If a new desk is inserted in an area unknown, then fear arises. Who will sit at the desk, and what will they do? If some information does not come to the employee in a formal communication, then informal communication arises and stories of impending changes and doom circulate to fascinate or terrify the employees.

Creating Change Fear #2 – The Fear of a Loss of Value

“I am respected for my knowledge and expertise. Creating change resets my knowledge base to the same as everyone else’s, so I am no longer the trusted expert others come to.”

In the current system, employees might receive value or they have done well personally in their present position. Now, when the system changes in front of them, their world is rocked. Questions arise such as: will I be part of the new system? Will I remain a respected employee? Will someone else usurp my role as the expert?

Creating Change Fear #3 – Change Will Not Help Us

“Things are fine right now. There are a few areas we need to brush up on, but we do not need all of this monumental change to improve in these few areas. You are new here and I have been around awhile.”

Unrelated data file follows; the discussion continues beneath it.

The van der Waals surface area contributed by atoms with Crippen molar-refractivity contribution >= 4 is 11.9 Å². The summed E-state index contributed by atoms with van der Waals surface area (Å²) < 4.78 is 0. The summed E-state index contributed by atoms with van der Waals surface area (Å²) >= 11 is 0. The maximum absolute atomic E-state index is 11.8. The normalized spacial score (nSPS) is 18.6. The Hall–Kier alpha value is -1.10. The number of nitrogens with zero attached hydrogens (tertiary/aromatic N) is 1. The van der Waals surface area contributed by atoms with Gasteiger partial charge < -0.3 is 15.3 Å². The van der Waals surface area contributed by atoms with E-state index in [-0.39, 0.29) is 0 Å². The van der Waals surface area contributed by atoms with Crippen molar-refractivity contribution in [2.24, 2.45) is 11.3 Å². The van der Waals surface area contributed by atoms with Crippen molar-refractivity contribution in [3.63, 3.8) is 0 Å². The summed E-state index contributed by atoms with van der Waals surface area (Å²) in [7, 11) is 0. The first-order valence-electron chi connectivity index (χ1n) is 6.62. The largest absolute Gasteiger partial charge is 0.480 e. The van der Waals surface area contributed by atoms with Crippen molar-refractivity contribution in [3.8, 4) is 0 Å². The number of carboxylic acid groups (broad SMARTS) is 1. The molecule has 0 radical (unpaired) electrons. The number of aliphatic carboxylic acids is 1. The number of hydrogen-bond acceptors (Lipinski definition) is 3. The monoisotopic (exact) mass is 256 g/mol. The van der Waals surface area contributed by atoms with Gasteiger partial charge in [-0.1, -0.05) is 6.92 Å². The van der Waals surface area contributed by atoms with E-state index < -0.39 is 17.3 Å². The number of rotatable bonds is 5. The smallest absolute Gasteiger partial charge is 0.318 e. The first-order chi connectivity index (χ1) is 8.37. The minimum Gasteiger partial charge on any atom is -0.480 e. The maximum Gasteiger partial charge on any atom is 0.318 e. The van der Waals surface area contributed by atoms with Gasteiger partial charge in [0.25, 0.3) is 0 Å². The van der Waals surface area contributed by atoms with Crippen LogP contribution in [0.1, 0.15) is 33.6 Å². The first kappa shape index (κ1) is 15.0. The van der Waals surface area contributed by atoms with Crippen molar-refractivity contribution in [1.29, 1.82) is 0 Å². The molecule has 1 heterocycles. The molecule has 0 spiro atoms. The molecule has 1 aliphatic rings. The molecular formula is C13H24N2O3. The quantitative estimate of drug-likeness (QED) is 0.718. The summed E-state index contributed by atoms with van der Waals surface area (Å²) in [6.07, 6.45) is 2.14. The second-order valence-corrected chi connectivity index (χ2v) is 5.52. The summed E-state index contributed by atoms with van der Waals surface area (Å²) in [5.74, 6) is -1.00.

If people have been a part of the organization and its developments, then they may believe the organization is already doing the best it can.

A leader needs to combat any fear of creating change. Three tools can help the leader to create change and move change plans forward.

  • Provide data for the needed change to the employees. The more employees know, the less they will fear it. Remove the fear of change, or at least reduce it, and provide the reasons why the change will make the organization better.
  • Include the internal organizational leaders into the process of change and let them help to create the change. When done well then those who were previously fearful of change may themselves become missionaries of the changes or at least become neutral to them.
  • Communicate the need loudly and clearly. This creates a push/pull strategy to push it by the data and pull it through by letting people know the need, the importance, and how the organization will become a better place.